Almost all welfare programs use some sort of means testing, with the result that citizens are treated differently based upon the amount of income or wealth they possess, an idea that is very different from the intentions of our founding fathers.
The obvious purpose to means testing is to reduce the distribution of benefits to only those in need, supposedly reducing the cost of the programs.
The disadvantages are several:
- Means testing rewards a lack of responsibility. Why work and / or save if the government will take care of you even if you have not prepared for a particular contingency? Should not government programs promote responsibility? For example, why should those in need be required to be divorced, in order to apply for help?
- Means testing requires a large number of government workers (some in enforcement capacities) to administer the program.
- Means testing reduces privacy in that it requires citizens to disclose assets, income, and other personal information to the government.
- Means testing reduces self esteem in that the use of those benefits tells the vendor that the customer is poor. Why should that be disclosed to the vendor at all?
Disadvantage number one is particularly costly for participants in several programs, in that an increase in income (responsibility) may affect multiple benefit programs, and the cumulative cost in lost benefits and taxes may approach, or even exceed that increase in income.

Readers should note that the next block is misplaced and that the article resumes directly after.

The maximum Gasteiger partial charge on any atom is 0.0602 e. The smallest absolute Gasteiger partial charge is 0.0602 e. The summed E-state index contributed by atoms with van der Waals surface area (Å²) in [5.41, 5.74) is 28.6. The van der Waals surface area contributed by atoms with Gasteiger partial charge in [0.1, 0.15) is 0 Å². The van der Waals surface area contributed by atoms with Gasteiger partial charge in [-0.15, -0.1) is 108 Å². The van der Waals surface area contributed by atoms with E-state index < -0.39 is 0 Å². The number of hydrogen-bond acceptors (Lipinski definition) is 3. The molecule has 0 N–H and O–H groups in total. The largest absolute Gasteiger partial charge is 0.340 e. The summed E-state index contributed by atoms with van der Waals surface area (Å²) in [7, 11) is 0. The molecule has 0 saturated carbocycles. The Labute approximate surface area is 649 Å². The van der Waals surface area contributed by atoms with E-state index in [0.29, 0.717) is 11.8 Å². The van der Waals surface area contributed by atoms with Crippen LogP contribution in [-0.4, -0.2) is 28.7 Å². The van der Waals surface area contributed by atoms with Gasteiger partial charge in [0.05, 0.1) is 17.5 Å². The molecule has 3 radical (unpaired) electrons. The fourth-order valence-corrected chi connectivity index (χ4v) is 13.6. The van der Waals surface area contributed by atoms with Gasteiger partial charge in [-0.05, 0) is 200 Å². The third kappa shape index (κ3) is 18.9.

Are these disadvantages enough to outweigh the advantage? We wonder if the advantage is as much as is generally calculated, particularly since the calculations do not consider those whose decisions about income are influenced by their fear of losing benefits. We have had welfare recipients admit to us that they turned down a raise for fear of losing benefits.
If means testing were eliminated, greatly increasing the fairness of these programs and encouraging better decision making by the participants, we expect the improvement in economic activity to outweigh the “advantage” of means testing – or achieve the same goal, with fewer undesirable social problems. Flattening the income tax would further increase government revenues, which would make even more sense as an alternative to means testing, since the percent of increased income that is lost as the amount of earned income increases will be lower for welfare recipients at critical decision making stages, and remains the same for all citizens no matter what their income level.
For further information on the cost of means testing, see the study Does It Pay To Work More?. The conclusion of this study agrees with our analysis, but it merely recommends that no new means tested programs be created. We believe that the current means tested programs should be eliminated. The only cost imposed by government of additional income should be a flat tax so that there are not special income ranges where the cost of increasing responsibility spikes. Those high "tax" ranges just discourage people from taking the steps necessary to dramatically improve their situation (and government income from the taxes on increased income).